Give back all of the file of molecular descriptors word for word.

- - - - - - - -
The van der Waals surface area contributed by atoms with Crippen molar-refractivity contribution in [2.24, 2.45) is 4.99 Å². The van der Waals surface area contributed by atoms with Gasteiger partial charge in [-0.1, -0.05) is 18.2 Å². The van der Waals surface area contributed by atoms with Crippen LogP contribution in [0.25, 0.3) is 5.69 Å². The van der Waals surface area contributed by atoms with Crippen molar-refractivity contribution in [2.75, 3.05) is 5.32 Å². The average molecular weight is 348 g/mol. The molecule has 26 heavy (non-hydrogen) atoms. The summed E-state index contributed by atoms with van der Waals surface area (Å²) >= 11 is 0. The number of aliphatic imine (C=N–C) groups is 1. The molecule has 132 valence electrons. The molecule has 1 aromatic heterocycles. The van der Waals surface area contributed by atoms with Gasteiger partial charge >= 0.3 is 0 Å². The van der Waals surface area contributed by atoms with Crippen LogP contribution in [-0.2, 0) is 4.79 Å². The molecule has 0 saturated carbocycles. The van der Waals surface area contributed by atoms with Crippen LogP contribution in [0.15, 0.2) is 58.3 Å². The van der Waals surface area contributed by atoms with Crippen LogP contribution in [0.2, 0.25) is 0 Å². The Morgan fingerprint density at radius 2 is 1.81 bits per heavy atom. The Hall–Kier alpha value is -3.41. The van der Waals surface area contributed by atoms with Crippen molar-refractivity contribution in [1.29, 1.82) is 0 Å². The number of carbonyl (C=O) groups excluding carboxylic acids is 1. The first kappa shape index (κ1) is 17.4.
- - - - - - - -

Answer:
The van der Waals surface area contributed by atoms with Crippen molar-refractivity contribution in [2.24, 2.45) is 4.99 Å². The van der Waals surface area contributed by atoms with Gasteiger partial charge in [-0.1, -0.05) is 18.2 Å². The van der Waals surface area contributed by atoms with Crippen LogP contribution in [0.25, 0.3) is 5.69 Å². The van der Waals surface area contributed by atoms with Crippen molar-refractivity contribution in [2.75, 3.05) is 5.32 Å². The average molecular weight is 348 g/mol. The molecule has 26 heavy (non-hydrogen) atoms. The summed E-state index contributed by atoms with van der Waals surface area (Å²) >= 11 is 0. The number of aliphatic imine (C=N–C) groups is 1. The molecule has 132 valence electrons. The molecule has 1 aromatic heterocycles. The van der Waals surface area contributed by atoms with Gasteiger partial charge >= 0.3 is 0 Å². The van der Waals surface area contributed by atoms with Crippen LogP contribution in [-0.2, 0) is 4.79 Å². The molecule has 0 saturated carbocycles. The van der Waals surface area contributed by atoms with Crippen LogP contribution in [0.15, 0.2) is 58.3 Å². The van der Waals surface area contributed by atoms with Crippen LogP contribution in [0.2, 0.25) is 0 Å². The Morgan fingerprint density at radius 2 is 1.81 bits per heavy atom. The Hall–Kier alpha value is -3.41. The van der Waals surface area contributed by atoms with Crippen molar-refractivity contribution in [1.29, 1.82) is 0 Å². The number of carbonyl (C=O) groups excluding carboxylic acids is 1. The first kappa shape index (κ1) is 17.4.